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California company, its CEO accused of trying to export US products to benefit Chinese military

Judge's gavel. (Staff Sgt. Nicholas Rau/U.S. Air Force)

A federal grand jury this week indicted the owner of a California company on charges that he and his company schemed to illegally export chemicals made in Rhode Island to a business with ties to the Chinese military.

Broad Tech System Inc., an Ontario, Cali.-based semiconductor equipment and technology company; its CEO and president Tao Jiang, and Bohr Winn-Shih, an equipment engineer, are accused of conspiring to purchase HiPR 6517 Photoresist and HPRD 441 Developer from a Rhode Island manufacturer and then provide false information to the U.S. government and shipping companies to illegally ship the chemicals to a company in China, in violation of the Export Control Reform Act, according to U.S. Attorney Aaron Weisman’s office.

Authorities say that the Chinese company is believed to be involved in the procurement of materials and technology for use by that country’s military. U.S. export regulations restrict the exportation of materials that could contribute significantly to the military potential of other nations or compromise U.S. foreign policy or national security. Photoresist and HPRD are essential in the chip manufacturing process.

The indictment charges Broad Tech, Jiang, 50, of Riverside, California, and Winn-Shih, 63, of Ontario, California, with conspiracy, violation of the Export Control Reform Act, and money laundering conspiracy.

Jiang, who is known as “Jason Jiang”; Broad Tech; and Winn-Shih are accused of providing false information in an effort to ship the chemicals to Nanjing, China-based Electronics Technology Group Corporation 55th Research Institute, which also goes by Nanjing Electronic Devices Institute, CETC Research Institute 55, NEDI, and NEDTEK.

That company is state-owned and primarily manufactures electronic components and produces core chips and components used in China’s military strategic early warning systems, air defense systems, airborne fire control systems, manned space systems, and other national large-scale projects, according to Weisman’s office.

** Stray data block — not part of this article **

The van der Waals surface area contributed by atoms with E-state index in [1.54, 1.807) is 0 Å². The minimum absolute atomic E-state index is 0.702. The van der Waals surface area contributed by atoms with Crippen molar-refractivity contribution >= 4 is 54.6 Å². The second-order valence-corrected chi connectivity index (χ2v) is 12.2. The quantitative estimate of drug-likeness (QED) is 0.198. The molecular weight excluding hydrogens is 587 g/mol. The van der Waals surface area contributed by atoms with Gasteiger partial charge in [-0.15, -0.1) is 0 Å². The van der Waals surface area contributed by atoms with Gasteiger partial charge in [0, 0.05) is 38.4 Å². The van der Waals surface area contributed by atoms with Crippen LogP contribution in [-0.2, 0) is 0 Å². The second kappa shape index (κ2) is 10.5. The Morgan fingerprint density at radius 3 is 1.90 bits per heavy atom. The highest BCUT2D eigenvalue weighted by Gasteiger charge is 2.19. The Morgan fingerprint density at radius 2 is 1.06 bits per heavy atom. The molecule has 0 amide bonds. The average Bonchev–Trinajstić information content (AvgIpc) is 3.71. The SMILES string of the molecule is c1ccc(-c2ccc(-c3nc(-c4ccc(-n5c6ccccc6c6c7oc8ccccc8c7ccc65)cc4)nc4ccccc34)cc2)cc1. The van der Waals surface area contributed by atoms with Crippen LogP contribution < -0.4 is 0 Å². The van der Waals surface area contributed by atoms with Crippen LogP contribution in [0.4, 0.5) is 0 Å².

According to the indictment, in October 2018, the Customs and Border Protection National Targeting Center alerted a U.S. Department of Commerce agent to the intended export of 58 gallons of Photoresist to NEDI.

The shipment was halted and agents told the Rhode Island manufacturer, which is not identified in the indictment, that NEDI is on a government list of Chinese companies that U.S companies are barred from exporting to. The product was returned to the manufacturer.

Several days later, Jiang, working with Winn-Shih, called the Rhode Island company seeking to buy 94 gallons of Photoresist and some Developer to be shipped to NTESY, in Nanjing. The manufacturer contacted commerce officials to tell them that they viewed it as suspicious because they had never done business with Broad Tech and 94 gallons was a significant quantity of Photoresist to be ordered just days after the previous shipment was recalled..

Records established that Jiang, Shih and Broad Tech allegedly used NTESY to conceal that NEDI was the intended recipient, authorities said.

According to the indictment, in January and May 2019, Jiang, Shih, and Broad Tech also provided false information to a California freight companies about the intended recipient of 58 gallons of Photoresist.

Authorities alleged that Broad Tech received a wire transfer of $65,984 in January 2019 into its U.S. bank account purporting to be from NTESY Technology Co.,for Photoresist. Investigators tracked that transfer instead to NEDI.


© 2020 The Providence Journal